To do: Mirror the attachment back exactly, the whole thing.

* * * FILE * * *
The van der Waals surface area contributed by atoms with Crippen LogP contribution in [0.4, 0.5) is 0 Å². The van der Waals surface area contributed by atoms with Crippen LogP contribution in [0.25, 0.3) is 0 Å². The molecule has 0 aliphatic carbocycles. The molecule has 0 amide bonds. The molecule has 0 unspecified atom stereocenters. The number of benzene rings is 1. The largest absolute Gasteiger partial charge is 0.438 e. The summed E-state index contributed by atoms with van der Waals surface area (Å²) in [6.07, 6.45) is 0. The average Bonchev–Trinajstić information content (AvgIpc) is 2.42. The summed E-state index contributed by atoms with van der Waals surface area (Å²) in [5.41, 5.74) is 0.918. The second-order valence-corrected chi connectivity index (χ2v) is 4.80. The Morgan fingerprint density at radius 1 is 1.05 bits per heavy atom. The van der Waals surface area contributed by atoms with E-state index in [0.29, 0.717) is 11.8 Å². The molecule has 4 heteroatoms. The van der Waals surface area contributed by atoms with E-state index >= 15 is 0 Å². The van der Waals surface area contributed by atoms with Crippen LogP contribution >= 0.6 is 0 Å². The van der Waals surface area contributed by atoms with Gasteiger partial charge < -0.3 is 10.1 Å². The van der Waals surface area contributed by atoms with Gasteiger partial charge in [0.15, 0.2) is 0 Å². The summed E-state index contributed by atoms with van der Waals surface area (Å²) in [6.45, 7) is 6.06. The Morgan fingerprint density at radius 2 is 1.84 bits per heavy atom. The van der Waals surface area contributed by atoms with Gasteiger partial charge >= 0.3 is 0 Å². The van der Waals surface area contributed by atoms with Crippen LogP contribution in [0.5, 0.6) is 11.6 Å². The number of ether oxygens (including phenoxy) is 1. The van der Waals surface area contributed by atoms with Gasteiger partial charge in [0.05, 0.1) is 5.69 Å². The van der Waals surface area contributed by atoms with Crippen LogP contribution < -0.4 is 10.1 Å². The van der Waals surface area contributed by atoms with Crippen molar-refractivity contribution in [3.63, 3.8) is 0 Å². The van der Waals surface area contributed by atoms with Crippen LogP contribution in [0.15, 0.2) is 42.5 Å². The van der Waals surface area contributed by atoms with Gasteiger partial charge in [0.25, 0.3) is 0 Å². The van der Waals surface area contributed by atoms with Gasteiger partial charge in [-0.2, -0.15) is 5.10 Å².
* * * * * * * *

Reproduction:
The van der Waals surface area contributed by atoms with Crippen LogP contribution in [0.4, 0.5) is 0 Å². The van der Waals surface area contributed by atoms with Crippen LogP contribution in [0.25, 0.3) is 0 Å². The molecule has 0 aliphatic carbocycles. The molecule has 0 amide bonds. The molecule has 0 unspecified atom stereocenters. The number of benzene rings is 1. The largest absolute Gasteiger partial charge is 0.438 e. The summed E-state index contributed by atoms with van der Waals surface area (Å²) in [6.07, 6.45) is 0. The average Bonchev–Trinajstić information content (AvgIpc) is 2.42. The summed E-state index contributed by atoms with van der Waals surface area (Å²) in [5.41, 5.74) is 0.918. The second-order valence-corrected chi connectivity index (χ2v) is 4.80. The Morgan fingerprint density at radius 1 is 1.05 bits per heavy atom. The van der Waals surface area contributed by atoms with E-state index in [0.29, 0.717) is 11.8 Å². The molecule has 4 heteroatoms. The van der Waals surface area contributed by atoms with E-state index >= 15 is 0 Å². The van der Waals surface area contributed by atoms with Crippen LogP contribution >= 0.6 is 0 Å². The van der Waals surface area contributed by atoms with Gasteiger partial charge < -0.3 is 10.1 Å². The van der Waals surface area contributed by atoms with Gasteiger partial charge in [0.15, 0.2) is 0 Å². The summed E-state index contributed by atoms with van der Waals surface area (Å²) in [6.45, 7) is 6.06. The Morgan fingerprint density at radius 2 is 1.84 bits per heavy atom. The van der Waals surface area contributed by atoms with Gasteiger partial charge >= 0.3 is 0 Å². The van der Waals surface area contributed by atoms with Crippen LogP contribution in [0.5, 0.6) is 11.6 Å². The number of ether oxygens (including phenoxy) is 1. The van der Waals surface area contributed by atoms with Gasteiger partial charge in [0.05, 0.1) is 5.69 Å². The van der Waals surface area contributed by atoms with Crippen LogP contribution < -0.4 is 10.1 Å². The van der Waals surface area contributed by atoms with Crippen molar-refractivity contribution in [3.63, 3.8) is 0 Å². The van der Waals surface area contributed by atoms with Crippen LogP contribution in [0.15, 0.2) is 42.5 Å². The van der Waals surface area contributed by atoms with Gasteiger partial charge in [0.25, 0.3) is 0 Å². The van der Waals surface area contributed by atoms with Gasteiger partial charge in [-0.2, -0.15) is 5.10 Å².